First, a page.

that there is no reality but material or physical reality. Consciousness is a by-product of the physical activity of the brain.
Matter is unconscious. Nature is mechanical. Evolution is purposeless. God exists only as an idea in human minds, and hence
in human heads.
These materialist beliefs are often taken for granted by scientists, not because
they have thought about them critically, but because they haven't. To deviate from them is heresy, and heresy harms careers.
Since the 19th century, materialists have promised that science will eventually explain everything in terms
of physics and chemistry. Science will prove that living organisms are complex machines, nature is purposeless, and minds
are nothing but brain activity. Believers are sustained by the implicit faith that scientific discoveries will justify their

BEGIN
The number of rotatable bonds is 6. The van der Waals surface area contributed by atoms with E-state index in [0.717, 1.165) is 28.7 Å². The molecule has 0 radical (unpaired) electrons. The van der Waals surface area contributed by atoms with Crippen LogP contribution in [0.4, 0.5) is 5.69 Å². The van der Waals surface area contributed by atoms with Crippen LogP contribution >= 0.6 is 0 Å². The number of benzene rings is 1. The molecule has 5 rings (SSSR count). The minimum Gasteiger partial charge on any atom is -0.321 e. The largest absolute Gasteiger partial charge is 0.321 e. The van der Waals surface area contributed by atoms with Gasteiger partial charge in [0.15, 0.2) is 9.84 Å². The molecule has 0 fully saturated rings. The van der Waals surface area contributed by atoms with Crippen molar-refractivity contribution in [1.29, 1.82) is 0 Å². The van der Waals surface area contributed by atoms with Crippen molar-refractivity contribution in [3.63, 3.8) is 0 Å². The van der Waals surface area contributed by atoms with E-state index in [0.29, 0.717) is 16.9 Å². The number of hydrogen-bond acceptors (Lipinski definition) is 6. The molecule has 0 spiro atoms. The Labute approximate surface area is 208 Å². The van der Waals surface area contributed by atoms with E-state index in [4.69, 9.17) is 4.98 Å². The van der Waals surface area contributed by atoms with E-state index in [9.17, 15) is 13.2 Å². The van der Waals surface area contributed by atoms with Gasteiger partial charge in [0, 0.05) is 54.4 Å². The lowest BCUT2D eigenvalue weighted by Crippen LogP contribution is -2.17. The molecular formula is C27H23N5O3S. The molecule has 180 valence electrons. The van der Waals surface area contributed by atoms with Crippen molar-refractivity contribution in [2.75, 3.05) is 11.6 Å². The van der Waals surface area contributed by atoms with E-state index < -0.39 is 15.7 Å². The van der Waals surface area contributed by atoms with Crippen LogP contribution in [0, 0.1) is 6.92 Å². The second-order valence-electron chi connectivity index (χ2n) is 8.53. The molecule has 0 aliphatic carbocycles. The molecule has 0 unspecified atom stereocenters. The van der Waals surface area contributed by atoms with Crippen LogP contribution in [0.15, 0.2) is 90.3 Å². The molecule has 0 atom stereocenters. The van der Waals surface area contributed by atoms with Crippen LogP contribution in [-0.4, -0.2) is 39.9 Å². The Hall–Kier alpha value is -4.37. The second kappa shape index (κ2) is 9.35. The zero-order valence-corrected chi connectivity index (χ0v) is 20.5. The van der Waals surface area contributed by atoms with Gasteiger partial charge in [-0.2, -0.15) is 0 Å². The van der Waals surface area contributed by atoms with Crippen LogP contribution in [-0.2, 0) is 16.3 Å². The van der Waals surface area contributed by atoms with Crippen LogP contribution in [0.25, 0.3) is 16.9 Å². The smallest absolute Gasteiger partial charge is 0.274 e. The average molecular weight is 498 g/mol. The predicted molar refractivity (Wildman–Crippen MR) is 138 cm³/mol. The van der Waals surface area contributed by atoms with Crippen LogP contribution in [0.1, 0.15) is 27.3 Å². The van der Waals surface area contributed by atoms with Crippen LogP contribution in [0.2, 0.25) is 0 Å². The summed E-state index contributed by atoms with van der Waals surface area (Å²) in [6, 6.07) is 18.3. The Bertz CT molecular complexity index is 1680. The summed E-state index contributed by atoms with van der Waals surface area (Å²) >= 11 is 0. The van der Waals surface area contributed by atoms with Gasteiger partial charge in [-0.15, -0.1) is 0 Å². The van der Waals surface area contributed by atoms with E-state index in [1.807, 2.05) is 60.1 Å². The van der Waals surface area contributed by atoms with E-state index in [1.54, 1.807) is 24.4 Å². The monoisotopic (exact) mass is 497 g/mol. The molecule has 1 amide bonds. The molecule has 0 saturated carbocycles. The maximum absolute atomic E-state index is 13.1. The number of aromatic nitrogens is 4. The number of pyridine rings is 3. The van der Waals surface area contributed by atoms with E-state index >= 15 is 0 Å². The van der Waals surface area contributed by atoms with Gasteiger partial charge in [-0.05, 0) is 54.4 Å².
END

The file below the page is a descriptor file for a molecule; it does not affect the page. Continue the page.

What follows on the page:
beliefs. The philosopher of science Karl Popper called this stance "promissory materialism" because it depends on
issuing promissory notes for discoveries not yet made. Many promises have been issued, but few redeemed. Materialism is now
facing a credibility crunch unimaginable in the 20th century.
As I show in my new book, "Science
Set Free," unexpected problems are disrupting the sciences from within.
Many scientists prefer to think that these problems will eventually be solved by more
research along established lines, but some, including myself, think that they are symptoms of a deeper malaise. Science is
being held back by centuries-old assumptions that have hardened into dogmas.
Despite the confident